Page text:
This debut by a French novelist puts a mystery inside a narrative puzzle.
An epigram from Samuel Beckett introduces this slim novel about the titular protagonist and occasional narrator, a 42-year-old woman who recently gave birth to her first child. She suffers from severe panic attacks and receives medication. Within the narrative, Viviane is more often referred to as “you,” though sometimes as “I” or “we,” and occasionally she refers to herself as “Elisabeth.” Viviane is plainly mad, which means “you” are as well, as “you” (the reader) attempt to discern the motivation behind the crime that the protagonist may (or may not) have committed. “[T]hat’s just what she wants, to bring some order to her memory,” says the narrative at a point where Viviane has become “she.” “Instead of coming to light, however, events are retreating ever deeper into darkness.” This much is relatively clear: Viviane’s husband has separated from her, perhaps because of a younger woman, perhaps because Viviane is crazy, perhaps because the marriage was a mistake from the beginning. Or perhaps all of the preceding. She feels that younger women are a threat to her in the workplace as well as in her marriage: “You know that you’re not twenty anymore and that young women are lying in ambush, ready to take your place and wring your neck.” Affairs abound in the novel, generally between older men and younger women, complicating the plot and adding to intrigue on various levels. At one point, a man who may or may not be having one of these affairs is described (presumably by Viviane) as “either really handsome or absolutely not.” The plot’s mystery resolves itself in surprising fashion, but mysteries of language, consciousness, identity and perspective remain impenetrable.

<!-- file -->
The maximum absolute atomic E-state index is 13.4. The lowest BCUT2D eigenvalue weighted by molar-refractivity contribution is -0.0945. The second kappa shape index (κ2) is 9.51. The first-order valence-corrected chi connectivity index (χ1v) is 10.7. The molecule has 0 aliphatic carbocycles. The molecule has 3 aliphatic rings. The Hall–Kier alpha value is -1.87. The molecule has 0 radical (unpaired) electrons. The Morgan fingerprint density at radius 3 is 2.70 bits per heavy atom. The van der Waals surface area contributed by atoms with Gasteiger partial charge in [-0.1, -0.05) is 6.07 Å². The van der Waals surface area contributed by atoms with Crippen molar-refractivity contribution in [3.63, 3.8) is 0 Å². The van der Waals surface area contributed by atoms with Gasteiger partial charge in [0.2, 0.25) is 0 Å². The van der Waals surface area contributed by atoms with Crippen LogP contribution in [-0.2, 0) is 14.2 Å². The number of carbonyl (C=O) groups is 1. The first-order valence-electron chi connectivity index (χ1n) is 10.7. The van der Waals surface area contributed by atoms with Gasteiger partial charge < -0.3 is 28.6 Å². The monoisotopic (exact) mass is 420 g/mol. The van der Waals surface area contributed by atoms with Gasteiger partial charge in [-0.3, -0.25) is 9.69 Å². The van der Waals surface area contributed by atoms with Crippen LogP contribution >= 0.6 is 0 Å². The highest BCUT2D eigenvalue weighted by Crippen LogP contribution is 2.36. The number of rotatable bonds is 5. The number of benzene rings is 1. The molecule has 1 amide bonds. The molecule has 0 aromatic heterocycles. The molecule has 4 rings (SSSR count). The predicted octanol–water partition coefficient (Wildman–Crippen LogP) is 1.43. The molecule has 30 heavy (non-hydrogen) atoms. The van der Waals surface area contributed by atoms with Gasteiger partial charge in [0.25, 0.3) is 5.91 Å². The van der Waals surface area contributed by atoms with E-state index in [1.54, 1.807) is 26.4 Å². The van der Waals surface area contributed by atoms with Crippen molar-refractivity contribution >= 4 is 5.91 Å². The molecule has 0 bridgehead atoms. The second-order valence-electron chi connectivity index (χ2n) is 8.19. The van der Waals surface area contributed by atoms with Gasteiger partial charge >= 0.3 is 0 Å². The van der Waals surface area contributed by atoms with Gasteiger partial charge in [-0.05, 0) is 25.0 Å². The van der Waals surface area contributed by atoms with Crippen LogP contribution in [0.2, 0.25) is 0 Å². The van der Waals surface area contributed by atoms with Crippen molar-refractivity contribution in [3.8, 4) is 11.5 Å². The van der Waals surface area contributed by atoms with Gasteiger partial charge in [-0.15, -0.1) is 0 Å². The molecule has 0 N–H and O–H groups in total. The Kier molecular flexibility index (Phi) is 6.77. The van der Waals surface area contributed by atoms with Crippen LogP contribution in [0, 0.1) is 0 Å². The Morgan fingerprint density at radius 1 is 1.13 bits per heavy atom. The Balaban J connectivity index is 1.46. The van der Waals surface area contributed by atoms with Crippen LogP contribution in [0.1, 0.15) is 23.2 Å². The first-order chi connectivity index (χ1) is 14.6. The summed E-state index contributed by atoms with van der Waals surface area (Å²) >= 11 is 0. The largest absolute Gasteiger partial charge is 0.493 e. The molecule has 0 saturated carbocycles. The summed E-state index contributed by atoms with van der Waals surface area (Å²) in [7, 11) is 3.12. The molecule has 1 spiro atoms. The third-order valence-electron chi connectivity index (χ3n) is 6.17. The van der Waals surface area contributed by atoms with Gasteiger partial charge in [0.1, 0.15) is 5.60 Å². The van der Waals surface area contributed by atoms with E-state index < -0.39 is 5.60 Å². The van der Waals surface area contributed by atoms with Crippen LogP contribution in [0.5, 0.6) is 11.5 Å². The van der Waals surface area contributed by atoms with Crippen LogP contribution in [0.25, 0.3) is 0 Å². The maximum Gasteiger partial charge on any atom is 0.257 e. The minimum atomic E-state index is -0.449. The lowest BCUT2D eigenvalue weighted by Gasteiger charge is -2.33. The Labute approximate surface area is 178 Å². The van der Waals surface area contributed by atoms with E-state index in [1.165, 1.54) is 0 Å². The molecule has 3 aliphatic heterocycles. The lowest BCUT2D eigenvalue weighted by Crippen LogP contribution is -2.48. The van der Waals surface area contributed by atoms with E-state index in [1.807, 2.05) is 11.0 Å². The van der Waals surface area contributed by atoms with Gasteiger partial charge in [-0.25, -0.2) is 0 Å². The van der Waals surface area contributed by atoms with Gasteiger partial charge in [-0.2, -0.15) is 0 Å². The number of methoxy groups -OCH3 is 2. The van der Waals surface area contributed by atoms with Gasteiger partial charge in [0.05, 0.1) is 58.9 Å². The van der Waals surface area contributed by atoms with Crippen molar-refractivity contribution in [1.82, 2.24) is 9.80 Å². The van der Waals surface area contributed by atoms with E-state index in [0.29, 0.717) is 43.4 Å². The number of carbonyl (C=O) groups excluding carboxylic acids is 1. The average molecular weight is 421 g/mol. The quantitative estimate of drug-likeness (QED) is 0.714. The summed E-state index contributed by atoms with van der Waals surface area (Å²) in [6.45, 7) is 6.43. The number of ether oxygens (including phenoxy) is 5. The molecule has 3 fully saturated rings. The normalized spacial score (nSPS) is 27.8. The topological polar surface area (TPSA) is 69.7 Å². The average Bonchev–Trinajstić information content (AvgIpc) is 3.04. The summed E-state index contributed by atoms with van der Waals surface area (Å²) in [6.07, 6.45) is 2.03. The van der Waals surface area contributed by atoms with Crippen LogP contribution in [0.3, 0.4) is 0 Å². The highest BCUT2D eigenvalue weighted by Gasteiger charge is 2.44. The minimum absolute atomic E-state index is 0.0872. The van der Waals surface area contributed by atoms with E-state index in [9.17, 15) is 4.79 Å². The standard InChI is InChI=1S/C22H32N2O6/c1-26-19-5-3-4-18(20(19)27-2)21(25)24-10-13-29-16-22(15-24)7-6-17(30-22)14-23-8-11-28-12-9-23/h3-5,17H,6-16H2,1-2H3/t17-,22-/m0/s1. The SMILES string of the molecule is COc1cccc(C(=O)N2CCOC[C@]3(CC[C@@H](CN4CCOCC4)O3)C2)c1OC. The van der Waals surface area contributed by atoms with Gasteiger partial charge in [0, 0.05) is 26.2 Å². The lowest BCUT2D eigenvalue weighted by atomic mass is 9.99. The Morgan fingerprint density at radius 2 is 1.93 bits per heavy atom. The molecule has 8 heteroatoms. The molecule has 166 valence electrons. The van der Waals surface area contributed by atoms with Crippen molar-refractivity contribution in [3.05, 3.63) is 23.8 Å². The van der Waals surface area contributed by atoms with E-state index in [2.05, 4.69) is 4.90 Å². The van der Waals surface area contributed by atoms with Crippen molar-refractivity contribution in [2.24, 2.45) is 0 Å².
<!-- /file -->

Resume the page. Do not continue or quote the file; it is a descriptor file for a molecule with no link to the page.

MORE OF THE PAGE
At one point, even the baby is “trying to solve the mystery of causes and consequences,” which puzzled readers will immediately find relatable.